By on March 27, 2013

TTAC Contributor Jeff Jablansky posted a picture of the little Hamster action figure that came with the Kia Soul press kit. Somehow, it looks more like a weird mutant rotent/horse hybrid than a hamster. I still think Herr Schamus is the best auto-rodent in the biz, but I am biased.

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14 Comments on “Kia Wins “Weird Press Kit Of The Year” Award...”


  • avatar
    tpepin

    Those Hamsters were the biggest reason why when my wife caught “Box Car” fever she wouldn’t even look at the Soul.

    It didn’t help that every time she mentioned the Soul I would immediately start in with “You can get with this or you can get that, Do-Da-Dippity!”

  • avatar
    DeadWeight

    That looks just like the Montauk Monster:

    http://www.cryptomundo.com/wp-content/uploads/montauk_monster_hires_2.jpg

  • avatar
    Zackman

    I’ve alluded to Kia’s hamster/urban thug ads before, but it appears to me that the characters they use – sour-puss/mean expressions, hoodies, old city streets, young hamsters – well, this is the demographic – no matter what race – that couldn’t afford to actually BUY a new car to save their lives.

    Am I wrong, or just having a “geezer fit”?

    Is the “action figure” made in China? I’m certain it is.

    The Soul isn’t a half-bad vehicle, either, but the advertising gets my dander up, just like years ago when ad agencies tried to reflect the times by being “hip”. It was silly back then, but ads now too often come across as mean-spirited or strongly sexually suggestive now.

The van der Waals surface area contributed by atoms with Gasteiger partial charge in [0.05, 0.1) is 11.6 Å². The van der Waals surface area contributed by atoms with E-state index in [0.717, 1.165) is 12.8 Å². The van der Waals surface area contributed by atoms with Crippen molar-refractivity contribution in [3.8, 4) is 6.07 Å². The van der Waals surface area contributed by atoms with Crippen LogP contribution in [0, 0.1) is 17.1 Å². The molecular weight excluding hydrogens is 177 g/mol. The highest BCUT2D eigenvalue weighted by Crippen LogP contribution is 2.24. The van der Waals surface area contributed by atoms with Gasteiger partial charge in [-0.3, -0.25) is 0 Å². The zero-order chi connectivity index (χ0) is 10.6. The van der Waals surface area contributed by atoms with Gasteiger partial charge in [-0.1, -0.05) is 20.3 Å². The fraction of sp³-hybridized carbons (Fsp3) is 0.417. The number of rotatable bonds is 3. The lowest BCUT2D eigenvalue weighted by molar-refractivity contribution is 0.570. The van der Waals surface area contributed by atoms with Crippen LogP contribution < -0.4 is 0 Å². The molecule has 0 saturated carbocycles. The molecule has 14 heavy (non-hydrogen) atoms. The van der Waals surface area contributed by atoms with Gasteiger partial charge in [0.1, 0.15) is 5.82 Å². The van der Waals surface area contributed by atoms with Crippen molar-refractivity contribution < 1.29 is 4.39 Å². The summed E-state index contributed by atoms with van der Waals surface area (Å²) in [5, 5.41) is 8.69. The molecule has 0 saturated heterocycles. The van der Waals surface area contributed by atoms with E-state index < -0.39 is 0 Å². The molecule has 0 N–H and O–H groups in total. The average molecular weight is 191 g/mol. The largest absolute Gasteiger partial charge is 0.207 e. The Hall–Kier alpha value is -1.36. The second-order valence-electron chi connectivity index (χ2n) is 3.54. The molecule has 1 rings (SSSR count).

• 0 avatar
      Steve65

      The original “Roads filled with hamster wheels” ad was brilliant and witty. I would actually rewind and rewatch it when it came on.

      Everything they’ve done since (with the hamsters) has been lame, uninspired, and witless.

    • 0 avatar
      Compaq Deskpro

      I wonder about that too, why are car companies always going on about appealing to a younger demographic? They don’t buy new cars! Marketing to people in their 20’s is a lost cause. Market expensive stuff to old people.

    • 0 avatar
      Slab

      No. Marketing 101 is you don’t advertise to people how they are, but how they see themselves. Apparently, the key demo for the Soul sees themselves as young urban hipsters, even if they’re actually 35 y.o. housewives (or whatever).

      Just like the people in ads for ED pills, cruises, or retirement villages are 55 y.o. men married to trophy wives.

  • avatar
    Ubermensch

    Pretty sure that is a sloth and not a hamster.

  • avatar
    1998redwagon

    somebody, somewhere had to approve that. the only thing i am certain is that it did not come across my desk……………

  • avatar
    Dave M.

    That is hysterical. And you’re all talking about it, so +1 Kia.

    Meanwhile, just as offensive to some (like me) might be the “My parents are in bed, they can’t possibly be having a post-child life” Venza commercials. And the Venza actors are younger than me.

    Finally, I was discussing with a co-worker that I’m considering a Subaru, which she then said “You mean a Lezbaru?”. Did I miss a commercial on that one?

    • 0 avatar
      DeadWeight

      Really?

      You weren’t aware, based on popular perception, that Subarus were THE vehicle of choice for hemp fiber plaid dressed, granola munching, unshaven anywhere lesbians everywhere?

  • avatar
    -Nate

    O.K. either no one here gets it or I’m the only one who’ll mention the ‘ elephant in the living room ‘ :

    It’s not a Hampster , it’s a ghetto rat .

    That’s why the hoodie , fat and bad attitude .

    The original toaster ads were clever but they’ve gone to the gutter with this one and yes , the streets of So. Cal. are jammed with sloppy , dirty smelly ghetto rats driving these .

    yes , I’m a geezer but I do have a tiny bit of class , these ads don’t .
    -Nate


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